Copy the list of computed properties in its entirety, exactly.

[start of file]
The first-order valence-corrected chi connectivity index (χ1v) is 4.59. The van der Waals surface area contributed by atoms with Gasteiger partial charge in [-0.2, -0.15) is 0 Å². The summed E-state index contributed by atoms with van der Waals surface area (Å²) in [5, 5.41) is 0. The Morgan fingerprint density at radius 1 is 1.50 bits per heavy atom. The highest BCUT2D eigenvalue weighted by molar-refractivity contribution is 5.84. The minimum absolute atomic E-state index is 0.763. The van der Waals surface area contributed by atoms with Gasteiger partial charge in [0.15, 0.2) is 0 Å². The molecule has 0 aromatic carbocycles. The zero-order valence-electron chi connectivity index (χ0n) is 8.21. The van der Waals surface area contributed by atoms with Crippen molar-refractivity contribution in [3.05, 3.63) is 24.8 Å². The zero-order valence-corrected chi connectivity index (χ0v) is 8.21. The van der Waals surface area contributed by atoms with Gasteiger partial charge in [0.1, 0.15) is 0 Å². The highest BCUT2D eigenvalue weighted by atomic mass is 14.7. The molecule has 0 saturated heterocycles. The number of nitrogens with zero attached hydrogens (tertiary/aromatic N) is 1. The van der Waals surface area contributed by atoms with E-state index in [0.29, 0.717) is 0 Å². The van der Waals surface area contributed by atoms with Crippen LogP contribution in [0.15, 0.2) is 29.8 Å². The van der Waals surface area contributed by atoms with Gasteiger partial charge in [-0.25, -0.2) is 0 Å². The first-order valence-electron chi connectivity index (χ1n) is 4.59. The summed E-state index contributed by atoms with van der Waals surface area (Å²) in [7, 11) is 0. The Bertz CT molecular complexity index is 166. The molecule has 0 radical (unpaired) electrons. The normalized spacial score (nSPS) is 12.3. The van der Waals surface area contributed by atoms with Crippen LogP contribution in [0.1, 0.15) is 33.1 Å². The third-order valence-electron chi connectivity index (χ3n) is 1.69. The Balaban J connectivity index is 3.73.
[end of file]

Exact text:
The first-order valence-corrected chi connectivity index (χ1v) is 4.59. The van der Waals surface area contributed by atoms with Gasteiger partial charge in [-0.2, -0.15) is 0 Å². The summed E-state index contributed by atoms with van der Waals surface area (Å²) in [5, 5.41) is 0. The Morgan fingerprint density at radius 1 is 1.50 bits per heavy atom. The highest BCUT2D eigenvalue weighted by molar-refractivity contribution is 5.84. The minimum absolute atomic E-state index is 0.763. The van der Waals surface area contributed by atoms with Gasteiger partial charge in [0.15, 0.2) is 0 Å². The molecule has 0 aromatic carbocycles. The zero-order valence-electron chi connectivity index (χ0n) is 8.21. The van der Waals surface area contributed by atoms with Crippen molar-refractivity contribution in [3.05, 3.63) is 24.8 Å². The zero-order valence-corrected chi connectivity index (χ0v) is 8.21. The van der Waals surface area contributed by atoms with Gasteiger partial charge in [0.1, 0.15) is 0 Å². The highest BCUT2D eigenvalue weighted by atomic mass is 14.7. The molecule has 0 saturated heterocycles. The number of nitrogens with zero attached hydrogens (tertiary/aromatic N) is 1. The van der Waals surface area contributed by atoms with E-state index in [0.29, 0.717) is 0 Å². The van der Waals surface area contributed by atoms with Crippen LogP contribution in [0.15, 0.2) is 29.8 Å². The van der Waals surface area contributed by atoms with Gasteiger partial charge in [-0.25, -0.2) is 0 Å². The first-order valence-electron chi connectivity index (χ1n) is 4.59. The summed E-state index contributed by atoms with van der Waals surface area (Å²) in [7, 11) is 0. The Bertz CT molecular complexity index is 166. The molecule has 0 radical (unpaired) electrons. The normalized spacial score (nSPS) is 12.3. The van der Waals surface area contributed by atoms with Crippen LogP contribution in [0.1, 0.15) is 33.1 Å². The third-order valence-electron chi connectivity index (χ3n) is 1.69. The Balaban J connectivity index is 3.73.